When McAdory High (McCalla, Ala.) used a pre-game run-through sign that featured a "Trail of Tears" reference to belittle an opponent with the nickname of Indians, the sign and cheerleaders who made it were attacked for their insensitivity and crass decision. It turns out that McAdory wasn’t alone. On the very same night a school one state to the north also used a sign painted with the words "Trail of Tears" to poke fun at an opposing Indians squad.
As first reported by the magazine Mother Jones, Dyersburg (Tenn.) High cheerleaders held up a large sign emblazoned with Trail of Tears and held it in the direction of the Northside High fans (Jackson, Tenn.). Like McAdory’s foe, Pinson Valley High, Northside’s teams play as the Indians.
While there was no press attention regarding the sign during its use, Mother Jones writer Tim Murphy first noticed the sign posted on the Dyersburg Facebook page in a gallery from Dyersburg's 37-14 victory against Northside. When Murphy reached out to Dyersburg principal Jon Frye, he said that officials were unaware of the posted picture, but that he would immediately have it removed.
The principal was good to his word and the photo was swiftly removed, though not before it could be captured off Facebook by onlookers.
For his part, Frye said that the school had acted quickly after being informed of the Trail of Tears sign. Frye spoke with students who were responsible for the sign and explained why their sign was so offensive.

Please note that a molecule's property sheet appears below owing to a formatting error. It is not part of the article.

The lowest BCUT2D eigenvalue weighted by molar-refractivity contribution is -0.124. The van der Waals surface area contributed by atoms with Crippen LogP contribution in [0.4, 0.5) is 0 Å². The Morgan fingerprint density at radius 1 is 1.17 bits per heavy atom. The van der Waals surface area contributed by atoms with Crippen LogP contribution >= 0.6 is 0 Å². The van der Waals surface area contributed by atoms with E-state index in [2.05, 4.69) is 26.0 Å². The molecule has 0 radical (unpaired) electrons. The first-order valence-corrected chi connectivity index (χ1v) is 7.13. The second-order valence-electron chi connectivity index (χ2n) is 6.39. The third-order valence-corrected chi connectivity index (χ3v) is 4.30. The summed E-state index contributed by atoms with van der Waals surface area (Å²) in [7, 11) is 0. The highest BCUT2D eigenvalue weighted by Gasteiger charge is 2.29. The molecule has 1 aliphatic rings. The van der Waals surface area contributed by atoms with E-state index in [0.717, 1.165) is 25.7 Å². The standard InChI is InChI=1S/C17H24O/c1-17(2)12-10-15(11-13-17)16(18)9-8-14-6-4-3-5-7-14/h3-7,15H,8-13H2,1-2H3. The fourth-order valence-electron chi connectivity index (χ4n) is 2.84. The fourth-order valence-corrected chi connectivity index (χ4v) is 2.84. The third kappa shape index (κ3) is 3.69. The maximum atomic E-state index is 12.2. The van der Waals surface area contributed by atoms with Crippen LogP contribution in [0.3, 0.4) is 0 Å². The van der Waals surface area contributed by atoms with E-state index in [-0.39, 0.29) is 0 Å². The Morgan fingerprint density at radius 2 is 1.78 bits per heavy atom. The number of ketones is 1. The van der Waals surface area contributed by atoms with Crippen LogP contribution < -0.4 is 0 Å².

"Largely I tried to draw a parallel between persecuted population groups," Frye told Mother Jones. "You would not take African Americans and try to draw a parallel to an event in which a lot of African American people had died."
That’s precisely what both Dyersburg and McAdory cheerleaders did, which has led to renewed calls for more education about the tragic events of the Trail of Tears, the forced relocation of Native Americans from the American Southeast to Oklahoma. Meanwhile, the incidents have reinforced how nicknames like Indians and Redskins can lead to other culturally insensitive actions.
"I haven't given that one a ton of thought, I know, but I guess you could make the logical connection if they weren't named Indians then you couldn't have this particular situation," Frye told Mother Jones. "I suppose there's some truth to that."
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